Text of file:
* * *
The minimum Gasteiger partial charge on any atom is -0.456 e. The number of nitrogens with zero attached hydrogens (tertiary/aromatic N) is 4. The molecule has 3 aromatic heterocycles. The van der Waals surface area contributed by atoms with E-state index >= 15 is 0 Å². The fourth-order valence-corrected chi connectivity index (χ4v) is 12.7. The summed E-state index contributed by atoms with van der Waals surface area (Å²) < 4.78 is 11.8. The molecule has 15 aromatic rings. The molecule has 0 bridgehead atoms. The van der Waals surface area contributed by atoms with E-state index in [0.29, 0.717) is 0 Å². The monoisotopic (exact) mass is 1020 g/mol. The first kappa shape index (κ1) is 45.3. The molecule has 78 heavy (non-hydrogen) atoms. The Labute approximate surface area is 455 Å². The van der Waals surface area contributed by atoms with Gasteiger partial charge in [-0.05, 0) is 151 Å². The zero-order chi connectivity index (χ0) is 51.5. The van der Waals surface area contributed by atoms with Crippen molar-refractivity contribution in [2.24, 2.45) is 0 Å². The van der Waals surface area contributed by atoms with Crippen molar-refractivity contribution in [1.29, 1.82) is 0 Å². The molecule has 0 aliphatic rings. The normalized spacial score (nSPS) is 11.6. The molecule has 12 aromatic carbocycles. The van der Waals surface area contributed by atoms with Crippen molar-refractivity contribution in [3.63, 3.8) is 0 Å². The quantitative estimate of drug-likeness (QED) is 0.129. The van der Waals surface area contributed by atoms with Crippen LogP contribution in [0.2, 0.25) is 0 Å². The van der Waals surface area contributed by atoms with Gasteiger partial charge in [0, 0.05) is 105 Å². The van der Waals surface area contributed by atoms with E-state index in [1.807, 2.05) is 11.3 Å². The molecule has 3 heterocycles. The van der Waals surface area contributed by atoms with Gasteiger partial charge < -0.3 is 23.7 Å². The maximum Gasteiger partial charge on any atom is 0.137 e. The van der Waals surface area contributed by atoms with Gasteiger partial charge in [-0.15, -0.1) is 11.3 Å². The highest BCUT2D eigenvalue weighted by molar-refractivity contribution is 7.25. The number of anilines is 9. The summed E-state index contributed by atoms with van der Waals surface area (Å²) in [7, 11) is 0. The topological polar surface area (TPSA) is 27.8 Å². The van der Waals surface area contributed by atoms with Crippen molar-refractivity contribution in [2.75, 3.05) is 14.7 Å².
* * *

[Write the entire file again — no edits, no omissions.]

The minimum Gasteiger partial charge on any atom is -0.456 e. The number of nitrogens with zero attached hydrogens (tertiary/aromatic N) is 4. The molecule has 3 aromatic heterocycles. The van der Waals surface area contributed by atoms with E-state index >= 15 is 0 Å². The fourth-order valence-corrected chi connectivity index (χ4v) is 12.7. The summed E-state index contributed by atoms with van der Waals surface area (Å²) < 4.78 is 11.8. The molecule has 15 aromatic rings. The molecule has 0 bridgehead atoms. The van der Waals surface area contributed by atoms with E-state index in [0.29, 0.717) is 0 Å². The monoisotopic (exact) mass is 1020 g/mol. The first kappa shape index (κ1) is 45.3. The molecule has 78 heavy (non-hydrogen) atoms. The Labute approximate surface area is 455 Å². The van der Waals surface area contributed by atoms with Gasteiger partial charge in [-0.05, 0) is 151 Å². The zero-order chi connectivity index (χ0) is 51.5. The van der Waals surface area contributed by atoms with Crippen molar-refractivity contribution in [2.24, 2.45) is 0 Å². The van der Waals surface area contributed by atoms with Crippen molar-refractivity contribution in [1.29, 1.82) is 0 Å². The molecule has 0 aliphatic rings. The normalized spacial score (nSPS) is 11.6. The molecule has 12 aromatic carbocycles. The van der Waals surface area contributed by atoms with Crippen molar-refractivity contribution in [3.63, 3.8) is 0 Å². The quantitative estimate of drug-likeness (QED) is 0.129. The van der Waals surface area contributed by atoms with Crippen LogP contribution in [0.2, 0.25) is 0 Å². The van der Waals surface area contributed by atoms with Gasteiger partial charge in [0, 0.05) is 105 Å². The van der Waals surface area contributed by atoms with E-state index in [1.807, 2.05) is 11.3 Å². The molecule has 3 heterocycles. The van der Waals surface area contributed by atoms with Gasteiger partial charge < -0.3 is 23.7 Å². The maximum Gasteiger partial charge on any atom is 0.137 e. The van der Waals surface area contributed by atoms with Gasteiger partial charge in [-0.15, -0.1) is 11.3 Å². The highest BCUT2D eigenvalue weighted by molar-refractivity contribution is 7.25. The number of anilines is 9. The summed E-state index contributed by atoms with van der Waals surface area (Å²) in [7, 11) is 0. The topological polar surface area (TPSA) is 27.8 Å². The van der Waals surface area contributed by atoms with Crippen molar-refractivity contribution in [2.75, 3.05) is 14.7 Å².